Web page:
Repentless is Slayer’s 3rd attempt to recapture something else of that era. The production standards are admittedly better (although Slayer generally had good producers working for them in the past as well), but everything else is the stereotypical speed/death assault that the band helped pioneer. Paul Bostaph and Gary Holt serve as adequate substitutes for the departed Dave Lombardo and the deceased Jeff Hanneman (R.I.P), carrying on general stylistic trends without rocking the boat too much. That this is a commercially viable endgame for popular metal bands is something I expect to be one of the major themes of my tenure here at DMU. Even now, though, cracks are showing in the war ensemble – Tom Araya’s vocals are a major stylistic weak point on Repentless. His shouts have become more “extreme” and insistent in recent years, but his ability to vary his vocal techniques has all but collapsed. This album’s prosody is the worst casualty yet, as he delivers these monotonous shouts in unvarying rhythms; the effect is essentially the same as shouting nursery rhymes into a megaphone from your neighborhood rooftops.

Araya’s weaknesses are particularly damning on an album that relies so heavily on vocals to retain the listener’s attention, especially when everyone else on the recording is so competently unremarkable. We live in the age of self-referential Slayer, a long darkness that our learned scholars perhaps debate the duration of in their moments of distraction. Repentless is essentially a more formulaic version of previous Slayer albums that themselves were a simplification of their own predecessors. It’s very likely that the songs here sound marginally more like classic Slayer than those on Christ Illusion or World Painted Blood, but their unwillingness (or inability) to expand on basics renders them ultimately pointless. I can’t fault the band for continuing, though; previous recordings, while underwhelming, more than satiate an omnivorous fanbase who will probably go back to Reign in Blood after a while.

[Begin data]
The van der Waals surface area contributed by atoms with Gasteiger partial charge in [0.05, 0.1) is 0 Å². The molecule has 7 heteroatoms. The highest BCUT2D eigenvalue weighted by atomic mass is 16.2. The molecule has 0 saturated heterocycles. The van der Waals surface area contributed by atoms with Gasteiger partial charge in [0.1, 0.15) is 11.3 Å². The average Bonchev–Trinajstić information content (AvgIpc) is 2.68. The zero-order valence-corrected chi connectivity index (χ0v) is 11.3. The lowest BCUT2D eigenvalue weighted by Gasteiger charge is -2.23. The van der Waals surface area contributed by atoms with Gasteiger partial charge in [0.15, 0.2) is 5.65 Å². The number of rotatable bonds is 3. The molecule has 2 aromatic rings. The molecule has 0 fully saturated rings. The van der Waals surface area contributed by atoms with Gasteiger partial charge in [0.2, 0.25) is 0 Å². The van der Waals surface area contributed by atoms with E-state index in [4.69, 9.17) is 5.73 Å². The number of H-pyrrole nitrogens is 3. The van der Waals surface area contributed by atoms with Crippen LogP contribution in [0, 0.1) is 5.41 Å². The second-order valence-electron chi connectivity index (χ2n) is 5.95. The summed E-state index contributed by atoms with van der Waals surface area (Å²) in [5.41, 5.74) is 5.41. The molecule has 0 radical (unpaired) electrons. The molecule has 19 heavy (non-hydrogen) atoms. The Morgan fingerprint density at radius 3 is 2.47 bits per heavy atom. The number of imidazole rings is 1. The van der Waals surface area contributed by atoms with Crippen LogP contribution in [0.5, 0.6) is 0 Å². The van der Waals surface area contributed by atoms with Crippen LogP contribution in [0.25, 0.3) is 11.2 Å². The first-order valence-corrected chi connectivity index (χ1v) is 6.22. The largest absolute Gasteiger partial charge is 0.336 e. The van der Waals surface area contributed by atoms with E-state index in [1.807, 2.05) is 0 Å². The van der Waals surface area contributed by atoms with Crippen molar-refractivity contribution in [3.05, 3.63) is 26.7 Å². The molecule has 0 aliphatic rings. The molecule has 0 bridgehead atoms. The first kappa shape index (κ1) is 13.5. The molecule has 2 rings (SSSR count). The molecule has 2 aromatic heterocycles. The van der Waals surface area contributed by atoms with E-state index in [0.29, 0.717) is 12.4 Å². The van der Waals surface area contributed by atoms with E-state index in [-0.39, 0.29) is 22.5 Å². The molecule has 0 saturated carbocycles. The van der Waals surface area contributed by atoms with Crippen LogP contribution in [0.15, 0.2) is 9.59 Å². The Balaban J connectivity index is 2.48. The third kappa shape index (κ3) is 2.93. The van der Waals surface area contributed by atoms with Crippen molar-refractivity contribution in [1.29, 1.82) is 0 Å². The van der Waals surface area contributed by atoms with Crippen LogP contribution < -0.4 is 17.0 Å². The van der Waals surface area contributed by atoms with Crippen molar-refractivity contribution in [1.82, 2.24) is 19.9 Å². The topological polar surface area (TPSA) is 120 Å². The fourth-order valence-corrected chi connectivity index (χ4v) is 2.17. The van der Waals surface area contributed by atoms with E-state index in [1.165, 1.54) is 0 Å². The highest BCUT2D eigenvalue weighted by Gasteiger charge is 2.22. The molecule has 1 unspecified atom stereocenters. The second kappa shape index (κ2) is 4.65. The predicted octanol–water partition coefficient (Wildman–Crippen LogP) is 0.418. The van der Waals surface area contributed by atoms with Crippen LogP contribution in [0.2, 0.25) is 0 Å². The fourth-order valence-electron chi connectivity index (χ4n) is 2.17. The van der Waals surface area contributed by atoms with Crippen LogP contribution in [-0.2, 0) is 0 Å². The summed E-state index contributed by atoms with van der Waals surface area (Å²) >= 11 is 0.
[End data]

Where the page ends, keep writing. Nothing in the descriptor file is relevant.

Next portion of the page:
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SLAYER – Metal Eagle Edition content announced!

Slayer-Metal-Eagle

Last week, SLAYER announced their heaviest release ever – the Metal Eagle Edition of their upcoming album »Repentless«. Made of aluminum alloy, measuring 15” X 17” X 3” and weighing in at a hefty 7.8 pounds, the Metal Eagle Edition will house a deluxe digipak of the new »Repentless« CD plus bonus material detailed below. The limited (only 3,000 copies worldwide) and numbered Metal Eagle Edition will be a direct-to-consumer item and available exclusively via the Nuclear Blast mailorder online stores.

Now, the time has come to reveal the special contents of this limited collector’s piece.
The Metal Eagle will include the following exclusive items:

– Deluxe digipak (folds out into “inverted cross“)
– Bonus BluRay & DVD incl. »SLAYER Live At Wacken 2014« & »Making Of »Repentless« Documentary«
– Bonus live CD »SLAYER Live At Wacken 2014«
– Fold-out poster
– Album sticker
– Numbered certificate

Pre-order your copy of the »Repentless« Metal Eagle Edition here: http://nblast.de/SlayerRepentlessEagle